As with many competition rounds, variations develop and the PPC family of cartridges has served as the foundation for many. In the native 22 and 6mm calibers, there are numerous improved versions both with a shorter body to reduce powder capacity and longer body to increase powder capacity.

In 1985 Birgir Runar Saemundsson from Iceland designed the 30 PPC, by necking up the standard 6 PPC to shoot 308 caliber bullets. Bullets at that time were 125 grain Bergers, which proved to be too heavy. The lighter bullets of 105 to 115 grains (6.80 to 7.45 g) grains were needed. This caliber combination is very accurate for Bench Rest and Varmint for Score shooting.

In 1998 Arne Brennan conducted a theoretical study of calibers and cartridge cases and expanded the PPC family with the 6.5 PPC for the AR-15 rifle. As time evolved, the 6.5 PPC evolved into an improved case version like had been done for years with the 22 and 6 PPC. An improved 6.5 PPC variation branded the 6.5 Grendel was marketed by Alexander Arms LLC.[9] Others are the 6.5 CSS marketed by CompetitionShooting.com, the 6.5 PPCX developed by Arne Brennan and optimized for 100–108 grains (6.48–7.00 g) 6.5mm bullets, and the 6.5 BPC developed by Jim Borden and Dr. Louis Palmisano and optimized for 81–88 grains (5.25–5.70 g) flat base bullets. Brass for these improved versions of the 6.5 PPC cartridge is made by Lapua and Hornady.

In 2007, Mark Walker created the .30 Walker - a .30 caliber version of the improved PPC optimized for use with 110–118 grains (7.13–7.65 g) flat base 30 caliber bullets. The .30 Walker was created for benchrest score shooting and has yielded impressive results with performance close to the .30 BR.[10]

In January 2010, Les Baer Custom discontinued offering the Alexander Arms 6.5 Grendel which is a trademarked brand and required an insurance commitment until Alexander Arms released its trademark in 2011, and announced the release of the .264 LBC-AR as a wildcat without SAAMI specs as the Grendel has, but which takes nearly all of the same factory-loaded ammo that the Grendel can take. The LBC has a more shallow bolt-face than the standard-spec Grendel which removes 0.01 inches (0.25 mm) of steel from (weakens) the LBC's extractor claw, but makes the LBC bolt compatible with 7.62x39 AR15/M4 bolts and barrels. The LBC's bolt and barrel are both incompatible with the SAAMI-spec Grendel's bolt and barrel, and retailers are often passing the 264 LBC as a "Type 1 Grendel" and calling the original, trademarked Grendel a "type 2 Grendel," which is the SAAMI spec but with more powder capacity, longer cartridge overall length, bolt compatible with the SAAMI-spec, and usually no compound-angled throat but a 0.300 inches (7.6 mm) throat. The .264 LBC-AR chamber is designed with a 0.295 inches (7.5 mm) neck like the 6.5 CSS, but not a compound-angled throat like the SAAMI-spec Grendel, and uses a 1 degree throat design like the 6.5 PPCX.[citation needed]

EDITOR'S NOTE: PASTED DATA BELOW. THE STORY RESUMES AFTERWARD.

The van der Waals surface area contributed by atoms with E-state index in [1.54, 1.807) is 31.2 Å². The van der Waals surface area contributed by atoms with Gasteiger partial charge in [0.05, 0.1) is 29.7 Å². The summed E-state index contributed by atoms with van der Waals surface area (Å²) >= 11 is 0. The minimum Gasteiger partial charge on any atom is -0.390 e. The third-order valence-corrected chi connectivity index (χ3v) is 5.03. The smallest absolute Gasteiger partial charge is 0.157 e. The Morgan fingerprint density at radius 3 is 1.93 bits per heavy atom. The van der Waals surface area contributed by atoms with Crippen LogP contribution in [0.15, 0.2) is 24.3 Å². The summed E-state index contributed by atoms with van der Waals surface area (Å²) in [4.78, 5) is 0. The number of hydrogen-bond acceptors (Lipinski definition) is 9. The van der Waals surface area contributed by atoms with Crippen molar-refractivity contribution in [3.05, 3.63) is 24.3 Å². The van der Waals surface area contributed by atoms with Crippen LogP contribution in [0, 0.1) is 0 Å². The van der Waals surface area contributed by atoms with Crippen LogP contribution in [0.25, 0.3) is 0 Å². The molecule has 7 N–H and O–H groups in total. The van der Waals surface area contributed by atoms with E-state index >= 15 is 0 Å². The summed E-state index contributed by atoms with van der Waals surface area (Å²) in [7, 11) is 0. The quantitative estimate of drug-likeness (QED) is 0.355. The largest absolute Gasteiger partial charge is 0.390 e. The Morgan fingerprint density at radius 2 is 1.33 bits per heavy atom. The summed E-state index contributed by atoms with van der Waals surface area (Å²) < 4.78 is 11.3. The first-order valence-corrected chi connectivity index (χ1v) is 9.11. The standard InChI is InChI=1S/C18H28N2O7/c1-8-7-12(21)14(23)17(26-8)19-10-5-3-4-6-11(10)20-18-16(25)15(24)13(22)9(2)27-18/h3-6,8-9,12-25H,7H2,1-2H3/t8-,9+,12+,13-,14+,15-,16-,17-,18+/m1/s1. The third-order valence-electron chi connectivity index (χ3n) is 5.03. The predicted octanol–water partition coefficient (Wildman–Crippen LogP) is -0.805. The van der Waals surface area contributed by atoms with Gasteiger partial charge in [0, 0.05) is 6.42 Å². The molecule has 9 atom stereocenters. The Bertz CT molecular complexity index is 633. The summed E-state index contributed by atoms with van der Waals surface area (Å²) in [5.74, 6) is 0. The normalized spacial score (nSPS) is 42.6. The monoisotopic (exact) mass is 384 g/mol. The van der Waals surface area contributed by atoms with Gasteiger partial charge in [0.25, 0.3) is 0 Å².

See also[edit]

Bibliography[edit]

  • Frank C. Barnes: Cartridges of the World. A Complete and Illustrated Reference for Over 1500 Cartridges. 10th ed. Krause Publications. Iola WI 2006. pp 21–22. ISBN 0-89689-297-2

References[edit]

  1. ^ "6mm PPC data" (PDF). Accurate Powder. Archived from the original (PDF) on 2007-09-28. Retrieved 2007-08-21.
  2. ^ Simpson, Layne. "The 20th Century's Top Rifle Cartridge". Shooting Times.
  3. ^ Schoby, Michael (2007). Hunter's Guide to Whitetail Rifles. Stackpole Books. p. 18. ISBN 978-0-8117-3359-5.
  4. ^ Shideler, Dan (2010). Guns Illustrated 2011. Gun Digest Books. p. 140. ISBN 978-1-4402-1392-2. It's winning all its matches.
  5. ^ a b van Zwoll, Wayne (2003). Bolt Action Rifles. Krause Publications. p. 637. ISBN 978-0-87349-660-5.
  6. ^ Walter, John (2006). Rifles of the World. Krause Publications. p. 414. ISBN 978-0-89689-241-5.
  7. ^ "2005 IBS GROUP RECORDS". International Benchrest. Archived from the original on 2006-05-12. Retrieved 2006-10-26.
  8. ^ Warner, Ken (1986). Gun Digest 1987. DBI Books. p. 234. ISBN 978-0-87349-001-6.
  9. ^ Lewis, Jack (2007). The Gun Digest Book of Assault Weapons. Gun Digest Books. p. 77. ISBN 978-0-89689-498-3.
  10. ^ Walker, Mark. "30 Walker". Retrieved 10 July 2013.

External links[edit]